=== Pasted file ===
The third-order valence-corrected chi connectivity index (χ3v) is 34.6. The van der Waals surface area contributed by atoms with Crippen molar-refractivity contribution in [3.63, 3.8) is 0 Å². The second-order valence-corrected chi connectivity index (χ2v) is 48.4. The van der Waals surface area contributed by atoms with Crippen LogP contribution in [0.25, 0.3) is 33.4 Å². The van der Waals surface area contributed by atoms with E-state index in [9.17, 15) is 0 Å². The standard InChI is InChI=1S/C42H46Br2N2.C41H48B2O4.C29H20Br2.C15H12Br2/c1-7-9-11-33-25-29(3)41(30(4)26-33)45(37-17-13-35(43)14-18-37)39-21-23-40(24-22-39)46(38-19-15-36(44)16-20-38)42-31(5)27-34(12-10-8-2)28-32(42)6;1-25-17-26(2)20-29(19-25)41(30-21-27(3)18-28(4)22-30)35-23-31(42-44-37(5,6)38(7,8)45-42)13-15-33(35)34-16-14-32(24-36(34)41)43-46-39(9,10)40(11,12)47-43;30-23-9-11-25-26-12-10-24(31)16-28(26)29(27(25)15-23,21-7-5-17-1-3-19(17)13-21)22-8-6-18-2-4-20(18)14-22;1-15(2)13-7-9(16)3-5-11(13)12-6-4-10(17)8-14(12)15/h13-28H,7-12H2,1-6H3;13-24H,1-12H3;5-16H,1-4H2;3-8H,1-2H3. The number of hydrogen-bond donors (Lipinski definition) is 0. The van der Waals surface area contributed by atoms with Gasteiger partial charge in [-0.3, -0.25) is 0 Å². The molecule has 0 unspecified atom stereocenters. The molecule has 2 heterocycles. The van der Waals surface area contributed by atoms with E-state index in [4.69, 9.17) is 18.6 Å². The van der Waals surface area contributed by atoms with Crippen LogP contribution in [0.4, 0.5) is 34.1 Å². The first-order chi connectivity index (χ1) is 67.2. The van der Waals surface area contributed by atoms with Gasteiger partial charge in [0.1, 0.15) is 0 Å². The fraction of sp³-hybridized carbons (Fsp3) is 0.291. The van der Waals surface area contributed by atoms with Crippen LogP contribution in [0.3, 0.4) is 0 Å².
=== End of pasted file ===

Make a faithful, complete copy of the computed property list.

The third-order valence-corrected chi connectivity index (χ3v) is 34.6. The van der Waals surface area contributed by atoms with Crippen molar-refractivity contribution in [3.63, 3.8) is 0 Å². The second-order valence-corrected chi connectivity index (χ2v) is 48.4. The van der Waals surface area contributed by atoms with Crippen LogP contribution in [0.25, 0.3) is 33.4 Å². The van der Waals surface area contributed by atoms with E-state index in [9.17, 15) is 0 Å². The standard InChI is InChI=1S/C42H46Br2N2.C41H48B2O4.C29H20Br2.C15H12Br2/c1-7-9-11-33-25-29(3)41(30(4)26-33)45(37-17-13-35(43)14-18-37)39-21-23-40(24-22-39)46(38-19-15-36(44)16-20-38)42-31(5)27-34(12-10-8-2)28-32(42)6;1-25-17-26(2)20-29(19-25)41(30-21-27(3)18-28(4)22-30)35-23-31(42-44-37(5,6)38(7,8)45-42)13-15-33(35)34-16-14-32(24-36(34)41)43-46-39(9,10)40(11,12)47-43;30-23-9-11-25-26-12-10-24(31)16-28(26)29(27(25)15-23,21-7-5-17-1-3-19(17)13-21)22-8-6-18-2-4-20(18)14-22;1-15(2)13-7-9(16)3-5-11(13)12-6-4-10(17)8-14(12)15/h13-28H,7-12H2,1-6H3;13-24H,1-12H3;5-16H,1-4H2;3-8H,1-2H3. The number of hydrogen-bond donors (Lipinski definition) is 0. The van der Waals surface area contributed by atoms with Gasteiger partial charge in [-0.3, -0.25) is 0 Å². The molecule has 0 unspecified atom stereocenters. The molecule has 2 heterocycles. The van der Waals surface area contributed by atoms with E-state index in [4.69, 9.17) is 18.6 Å². The van der Waals surface area contributed by atoms with Crippen LogP contribution in [0.4, 0.5) is 34.1 Å². The first-order chi connectivity index (χ1) is 67.2. The van der Waals surface area contributed by atoms with Gasteiger partial charge in [0.1, 0.15) is 0 Å². The fraction of sp³-hybridized carbons (Fsp3) is 0.291. The van der Waals surface area contributed by atoms with Crippen LogP contribution in [0.3, 0.4) is 0 Å².